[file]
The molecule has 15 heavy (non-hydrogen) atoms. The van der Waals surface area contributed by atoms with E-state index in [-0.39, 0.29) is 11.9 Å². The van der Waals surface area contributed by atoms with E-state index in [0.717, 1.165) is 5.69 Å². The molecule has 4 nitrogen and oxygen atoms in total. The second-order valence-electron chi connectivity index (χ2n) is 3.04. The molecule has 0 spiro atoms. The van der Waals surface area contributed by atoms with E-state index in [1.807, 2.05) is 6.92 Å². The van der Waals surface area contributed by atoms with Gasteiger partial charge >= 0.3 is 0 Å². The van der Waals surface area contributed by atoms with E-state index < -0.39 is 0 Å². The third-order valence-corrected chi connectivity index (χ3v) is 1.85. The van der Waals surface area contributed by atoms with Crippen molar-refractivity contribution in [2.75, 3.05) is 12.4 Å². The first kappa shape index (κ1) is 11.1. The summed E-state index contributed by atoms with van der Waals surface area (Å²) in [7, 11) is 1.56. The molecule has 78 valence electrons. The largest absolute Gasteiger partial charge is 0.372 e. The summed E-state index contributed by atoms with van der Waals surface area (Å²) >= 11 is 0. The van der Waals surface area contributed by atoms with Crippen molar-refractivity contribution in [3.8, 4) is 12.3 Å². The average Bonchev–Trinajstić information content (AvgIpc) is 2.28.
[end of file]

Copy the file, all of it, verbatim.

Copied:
The molecule has 15 heavy (non-hydrogen) atoms. The van der Waals surface area contributed by atoms with E-state index in [-0.39, 0.29) is 11.9 Å². The van der Waals surface area contributed by atoms with E-state index in [0.717, 1.165) is 5.69 Å². The molecule has 4 nitrogen and oxygen atoms in total. The second-order valence-electron chi connectivity index (χ2n) is 3.04. The molecule has 0 spiro atoms. The van der Waals surface area contributed by atoms with E-state index in [1.807, 2.05) is 6.92 Å². The van der Waals surface area contributed by atoms with Gasteiger partial charge >= 0.3 is 0 Å². The van der Waals surface area contributed by atoms with E-state index < -0.39 is 0 Å². The third-order valence-corrected chi connectivity index (χ3v) is 1.85. The van der Waals surface area contributed by atoms with Crippen molar-refractivity contribution in [2.75, 3.05) is 12.4 Å². The first kappa shape index (κ1) is 11.1. The summed E-state index contributed by atoms with van der Waals surface area (Å²) in [7, 11) is 1.56. The molecule has 78 valence electrons. The largest absolute Gasteiger partial charge is 0.372 e. The summed E-state index contributed by atoms with van der Waals surface area (Å²) >= 11 is 0. The van der Waals surface area contributed by atoms with Crippen molar-refractivity contribution in [3.8, 4) is 12.3 Å². The average Bonchev–Trinajstić information content (AvgIpc) is 2.28.